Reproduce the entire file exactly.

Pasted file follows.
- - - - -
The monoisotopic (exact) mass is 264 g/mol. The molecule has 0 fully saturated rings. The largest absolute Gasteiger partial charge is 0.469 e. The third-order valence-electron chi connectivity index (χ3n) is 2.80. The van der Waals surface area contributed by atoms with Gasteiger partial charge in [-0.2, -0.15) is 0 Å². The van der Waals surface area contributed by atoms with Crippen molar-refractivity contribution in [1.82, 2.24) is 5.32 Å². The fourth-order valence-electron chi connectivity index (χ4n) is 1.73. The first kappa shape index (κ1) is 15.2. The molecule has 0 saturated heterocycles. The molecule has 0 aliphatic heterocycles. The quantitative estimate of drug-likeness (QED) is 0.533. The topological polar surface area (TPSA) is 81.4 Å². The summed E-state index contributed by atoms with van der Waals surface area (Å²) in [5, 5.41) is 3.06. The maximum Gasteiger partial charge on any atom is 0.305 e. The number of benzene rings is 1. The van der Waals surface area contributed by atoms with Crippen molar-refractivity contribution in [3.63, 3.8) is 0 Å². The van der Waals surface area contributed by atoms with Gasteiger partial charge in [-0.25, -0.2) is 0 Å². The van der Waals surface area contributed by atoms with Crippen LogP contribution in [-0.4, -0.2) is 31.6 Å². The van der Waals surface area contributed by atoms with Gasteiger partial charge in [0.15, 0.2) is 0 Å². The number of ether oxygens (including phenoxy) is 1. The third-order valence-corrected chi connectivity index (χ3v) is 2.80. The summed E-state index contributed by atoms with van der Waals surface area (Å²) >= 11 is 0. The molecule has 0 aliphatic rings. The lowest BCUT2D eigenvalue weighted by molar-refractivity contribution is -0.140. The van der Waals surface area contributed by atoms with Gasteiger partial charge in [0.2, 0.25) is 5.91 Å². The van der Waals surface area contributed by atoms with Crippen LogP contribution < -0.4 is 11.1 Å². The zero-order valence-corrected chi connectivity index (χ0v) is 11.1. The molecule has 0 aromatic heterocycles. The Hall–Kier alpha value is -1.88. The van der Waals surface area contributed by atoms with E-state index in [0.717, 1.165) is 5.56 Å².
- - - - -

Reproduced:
The monoisotopic (exact) mass is 264 g/mol. The molecule has 0 fully saturated rings. The largest absolute Gasteiger partial charge is 0.469 e. The third-order valence-electron chi connectivity index (χ3n) is 2.80. The van der Waals surface area contributed by atoms with Gasteiger partial charge in [-0.2, -0.15) is 0 Å². The van der Waals surface area contributed by atoms with Crippen molar-refractivity contribution in [1.82, 2.24) is 5.32 Å². The fourth-order valence-electron chi connectivity index (χ4n) is 1.73. The first kappa shape index (κ1) is 15.2. The molecule has 0 saturated heterocycles. The molecule has 0 aliphatic heterocycles. The quantitative estimate of drug-likeness (QED) is 0.533. The topological polar surface area (TPSA) is 81.4 Å². The summed E-state index contributed by atoms with van der Waals surface area (Å²) in [5, 5.41) is 3.06. The maximum Gasteiger partial charge on any atom is 0.305 e. The number of benzene rings is 1. The van der Waals surface area contributed by atoms with Crippen molar-refractivity contribution in [3.63, 3.8) is 0 Å². The van der Waals surface area contributed by atoms with Gasteiger partial charge in [-0.25, -0.2) is 0 Å². The van der Waals surface area contributed by atoms with Crippen LogP contribution in [-0.4, -0.2) is 31.6 Å². The van der Waals surface area contributed by atoms with Gasteiger partial charge in [0.15, 0.2) is 0 Å². The number of ether oxygens (including phenoxy) is 1. The third-order valence-corrected chi connectivity index (χ3v) is 2.80. The summed E-state index contributed by atoms with van der Waals surface area (Å²) >= 11 is 0. The molecule has 0 aliphatic rings. The lowest BCUT2D eigenvalue weighted by molar-refractivity contribution is -0.140. The van der Waals surface area contributed by atoms with Gasteiger partial charge in [0.2, 0.25) is 5.91 Å². The van der Waals surface area contributed by atoms with Crippen LogP contribution < -0.4 is 11.1 Å². The zero-order valence-corrected chi connectivity index (χ0v) is 11.1. The molecule has 0 aromatic heterocycles. The Hall–Kier alpha value is -1.88. The van der Waals surface area contributed by atoms with E-state index in [0.717, 1.165) is 5.56 Å².